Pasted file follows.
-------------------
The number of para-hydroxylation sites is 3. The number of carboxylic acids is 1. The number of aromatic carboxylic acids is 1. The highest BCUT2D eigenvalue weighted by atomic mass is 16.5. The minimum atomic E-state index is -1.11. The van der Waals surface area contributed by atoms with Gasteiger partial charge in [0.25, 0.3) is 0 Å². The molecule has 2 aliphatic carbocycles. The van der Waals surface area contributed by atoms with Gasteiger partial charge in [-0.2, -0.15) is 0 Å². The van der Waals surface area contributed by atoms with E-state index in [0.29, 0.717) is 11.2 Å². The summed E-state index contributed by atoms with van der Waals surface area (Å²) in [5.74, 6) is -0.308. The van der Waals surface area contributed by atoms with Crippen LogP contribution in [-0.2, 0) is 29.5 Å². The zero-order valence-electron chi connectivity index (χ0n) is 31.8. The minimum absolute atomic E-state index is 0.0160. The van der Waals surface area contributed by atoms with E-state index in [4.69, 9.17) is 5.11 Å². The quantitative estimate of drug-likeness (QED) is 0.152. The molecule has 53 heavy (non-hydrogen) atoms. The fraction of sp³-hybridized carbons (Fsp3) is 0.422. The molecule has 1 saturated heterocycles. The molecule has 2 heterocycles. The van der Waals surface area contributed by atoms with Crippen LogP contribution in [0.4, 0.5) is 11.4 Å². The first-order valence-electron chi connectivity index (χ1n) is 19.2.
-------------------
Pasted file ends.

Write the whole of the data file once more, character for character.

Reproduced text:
The number of para-hydroxylation sites is 3. The number of carboxylic acids is 1. The number of aromatic carboxylic acids is 1. The highest BCUT2D eigenvalue weighted by atomic mass is 16.5. The minimum atomic E-state index is -1.11. The van der Waals surface area contributed by atoms with Gasteiger partial charge in [0.25, 0.3) is 0 Å². The molecule has 2 aliphatic carbocycles. The van der Waals surface area contributed by atoms with Gasteiger partial charge in [-0.2, -0.15) is 0 Å². The van der Waals surface area contributed by atoms with E-state index in [0.29, 0.717) is 11.2 Å². The summed E-state index contributed by atoms with van der Waals surface area (Å²) in [5.74, 6) is -0.308. The van der Waals surface area contributed by atoms with Crippen LogP contribution in [-0.2, 0) is 29.5 Å². The zero-order valence-electron chi connectivity index (χ0n) is 31.8. The minimum absolute atomic E-state index is 0.0160. The van der Waals surface area contributed by atoms with E-state index in [4.69, 9.17) is 5.11 Å². The quantitative estimate of drug-likeness (QED) is 0.152. The molecule has 53 heavy (non-hydrogen) atoms. The fraction of sp³-hybridized carbons (Fsp3) is 0.422. The molecule has 1 saturated heterocycles. The molecule has 2 heterocycles. The van der Waals surface area contributed by atoms with Crippen LogP contribution in [0.4, 0.5) is 11.4 Å². The first-order valence-electron chi connectivity index (χ1n) is 19.2.